By Leeanna Ellis, Editor, Pilot Tribune and Enterprise —
As the COVID-19 vaccine is distributed, state Sen. Ben Hansen wants to make sure Nebraska residents have a choice.
“I think 2020 was pretty eye opening for me about what our government can mandate, what they can do, what they should or should not do in my opinion,” he said.
While Hansen said he doesn't expect the state to mandate the COVID-19 vaccine, he said he wanted to take a proactive approach, which in part led to his introduction of Legislative Bill 643, which would protect an individual's right to accept or decline a vaccination under a mandatory directive.
The bill isn't against vaccines, Hansen said.
“This is more of a personal liberty issue, so in case something does roll out say two years down the road and we have a different governor or four years and we have something else happen,” he said. “We're just protecting people's individual rights, their parental rights and businesses from being forced to vaccinate themselves or their employees by the government.”
Passage of the bill would not mean businesses couldn't mandate their employees get vaccinated.
“If the hospital says everyone has to get vaccinated or you can't work here, OK, that's their right. It's the employees' right to work there or not too,” Hansen said. “I just don't want the government mandating that they have to. No matter how good or bad the vaccine is, it's just a matter of choice and liberty.”
Hansen announced his plans to introduce the bill on his Facebook page on Jan. 16 and received overwhelming support on the issue. Hansen said he was also encouraged by the support he has received from his fellow senators.
“This isn't a Democrat or Republican thing really,” he said. “It's more of a liberty issue.”
The bill has been referred to the Health and Human Services Committee, which Hansen serves on.
Hansen also introduced a bill imposing stiffer penalties on elected officials who violate directed health measures they enact.
Hansen said LB 645 would target governors and mayors. He used California Gov. Gavin Newsom, who has been photographed unmasked and in close quarters with a large number of people at a dinner party, as an example. Newsom issued a mask mandate for California in June.
“We're trying to read the tea leaves and just make sure we hold the right people accountable,” Hansen said. “If you're going to make a directed health measure that can affect the livelihood of business owners, put them out of business or the ability for people to feed their family, but then you go ahead and break that (measure), I think there should be an enhanced fine for that person signing that.”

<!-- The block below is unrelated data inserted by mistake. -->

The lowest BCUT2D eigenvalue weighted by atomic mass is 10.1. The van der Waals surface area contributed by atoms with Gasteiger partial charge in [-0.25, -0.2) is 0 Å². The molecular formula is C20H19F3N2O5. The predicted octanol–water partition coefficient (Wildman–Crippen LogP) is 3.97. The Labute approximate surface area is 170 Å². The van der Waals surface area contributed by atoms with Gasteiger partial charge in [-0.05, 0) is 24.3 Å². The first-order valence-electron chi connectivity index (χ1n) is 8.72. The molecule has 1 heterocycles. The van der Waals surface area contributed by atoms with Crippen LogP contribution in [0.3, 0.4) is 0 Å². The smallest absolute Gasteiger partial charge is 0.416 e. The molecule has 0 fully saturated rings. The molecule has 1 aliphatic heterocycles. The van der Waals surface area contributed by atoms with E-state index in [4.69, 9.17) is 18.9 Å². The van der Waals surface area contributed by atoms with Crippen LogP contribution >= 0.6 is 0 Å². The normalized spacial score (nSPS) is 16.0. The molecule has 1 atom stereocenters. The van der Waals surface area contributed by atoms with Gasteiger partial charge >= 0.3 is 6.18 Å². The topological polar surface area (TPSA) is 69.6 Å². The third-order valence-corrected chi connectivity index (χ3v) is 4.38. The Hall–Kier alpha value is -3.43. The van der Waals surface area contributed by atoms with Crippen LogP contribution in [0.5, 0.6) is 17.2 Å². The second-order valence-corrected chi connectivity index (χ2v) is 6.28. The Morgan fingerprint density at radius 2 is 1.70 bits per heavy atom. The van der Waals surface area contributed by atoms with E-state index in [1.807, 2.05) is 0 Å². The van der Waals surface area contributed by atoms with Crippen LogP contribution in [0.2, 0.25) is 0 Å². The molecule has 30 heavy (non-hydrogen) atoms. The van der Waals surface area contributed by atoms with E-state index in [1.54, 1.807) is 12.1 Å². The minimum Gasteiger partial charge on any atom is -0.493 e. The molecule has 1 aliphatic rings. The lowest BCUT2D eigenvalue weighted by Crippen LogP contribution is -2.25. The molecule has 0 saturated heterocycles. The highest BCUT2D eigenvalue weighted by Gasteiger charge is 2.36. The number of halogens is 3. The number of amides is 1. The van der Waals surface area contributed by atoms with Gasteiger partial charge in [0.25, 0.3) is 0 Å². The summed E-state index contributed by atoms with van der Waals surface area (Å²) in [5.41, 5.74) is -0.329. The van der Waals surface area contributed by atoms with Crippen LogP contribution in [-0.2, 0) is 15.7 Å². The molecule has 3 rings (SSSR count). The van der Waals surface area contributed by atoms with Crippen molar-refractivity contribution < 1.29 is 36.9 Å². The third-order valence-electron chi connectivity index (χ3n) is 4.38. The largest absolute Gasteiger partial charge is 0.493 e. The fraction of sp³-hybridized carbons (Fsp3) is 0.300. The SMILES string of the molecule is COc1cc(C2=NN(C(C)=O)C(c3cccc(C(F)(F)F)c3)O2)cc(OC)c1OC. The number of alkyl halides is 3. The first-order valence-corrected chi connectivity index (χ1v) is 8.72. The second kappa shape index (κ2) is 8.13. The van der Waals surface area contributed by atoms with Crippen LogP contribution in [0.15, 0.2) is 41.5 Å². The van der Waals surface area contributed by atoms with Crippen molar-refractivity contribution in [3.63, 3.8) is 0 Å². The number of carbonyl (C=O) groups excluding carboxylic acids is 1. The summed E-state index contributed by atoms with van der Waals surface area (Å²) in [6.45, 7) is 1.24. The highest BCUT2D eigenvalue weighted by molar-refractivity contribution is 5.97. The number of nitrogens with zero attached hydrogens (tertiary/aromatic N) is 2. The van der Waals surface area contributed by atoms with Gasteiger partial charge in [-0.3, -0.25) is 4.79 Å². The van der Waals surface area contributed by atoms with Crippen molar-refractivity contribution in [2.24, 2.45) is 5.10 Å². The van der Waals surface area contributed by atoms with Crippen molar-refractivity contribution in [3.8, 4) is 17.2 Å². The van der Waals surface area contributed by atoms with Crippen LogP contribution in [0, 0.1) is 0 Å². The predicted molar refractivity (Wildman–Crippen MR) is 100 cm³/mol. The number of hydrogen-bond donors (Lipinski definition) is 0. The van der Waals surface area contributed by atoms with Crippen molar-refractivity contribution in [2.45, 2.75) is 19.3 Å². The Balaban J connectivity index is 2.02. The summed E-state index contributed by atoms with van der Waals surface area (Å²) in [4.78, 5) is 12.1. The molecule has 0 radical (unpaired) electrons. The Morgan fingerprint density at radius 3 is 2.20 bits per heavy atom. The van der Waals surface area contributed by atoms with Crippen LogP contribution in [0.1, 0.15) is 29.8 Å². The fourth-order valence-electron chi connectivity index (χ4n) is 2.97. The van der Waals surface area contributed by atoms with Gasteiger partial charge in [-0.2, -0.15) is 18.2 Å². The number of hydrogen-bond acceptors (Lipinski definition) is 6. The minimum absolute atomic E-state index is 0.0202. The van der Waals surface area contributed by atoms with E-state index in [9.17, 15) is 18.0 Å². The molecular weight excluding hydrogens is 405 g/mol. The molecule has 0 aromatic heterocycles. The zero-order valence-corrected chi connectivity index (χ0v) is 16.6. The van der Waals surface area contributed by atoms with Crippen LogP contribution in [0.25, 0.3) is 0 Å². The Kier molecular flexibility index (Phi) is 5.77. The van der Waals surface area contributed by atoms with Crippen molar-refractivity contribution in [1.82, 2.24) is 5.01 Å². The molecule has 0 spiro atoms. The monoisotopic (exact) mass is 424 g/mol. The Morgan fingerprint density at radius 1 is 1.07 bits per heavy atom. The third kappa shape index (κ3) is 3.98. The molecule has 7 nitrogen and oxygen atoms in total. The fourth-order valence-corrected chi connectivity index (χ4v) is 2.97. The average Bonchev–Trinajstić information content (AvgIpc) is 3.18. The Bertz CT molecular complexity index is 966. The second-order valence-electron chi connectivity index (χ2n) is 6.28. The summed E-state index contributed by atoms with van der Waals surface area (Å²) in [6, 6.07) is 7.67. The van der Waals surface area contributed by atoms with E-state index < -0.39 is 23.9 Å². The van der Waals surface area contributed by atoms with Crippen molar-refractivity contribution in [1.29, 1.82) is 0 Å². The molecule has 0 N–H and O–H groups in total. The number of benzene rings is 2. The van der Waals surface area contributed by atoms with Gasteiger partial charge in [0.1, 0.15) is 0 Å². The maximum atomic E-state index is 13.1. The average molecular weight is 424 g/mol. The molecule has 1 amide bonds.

Criminal penalties would go up one classification for a violation, while fines would triple the amount otherwise set.
Other bills Hansen introduced included:
• LB 435: Require an official watermark on certain ballots under the Election Act. This would add another layer of protection to maintain the integrity of the election, Hansen said.
“This is just one measure we can take to give people confidence in the people they elect. If we lose confidence in the people we elect, we lose confidence in the laws that they make. If we lose confidence in the laws they make, a lot of times we don't follow them because we don't think they are real laws and then that can lead to issue we don't want to go down,” he said.
• LB 173: Change provisions relating to carrying a concealed weapon.
• LB 296: Change provisions regarding access to patient records for Department of Health and Human Services institutions.
• LB 301: Change drug schedules and penalties and adopt federal drug provisions under the Uniform Controlled Substances Act.
• LB 436: Change provisions of the Athletic Training Practice Act.
• LB 437: Change provisions relating to public assistance and medicaid fraud.
• LB 581: Change motorcycle, moped and autocycle helmet provisions.
• LB 644: Adopt the Property Tax Request Act.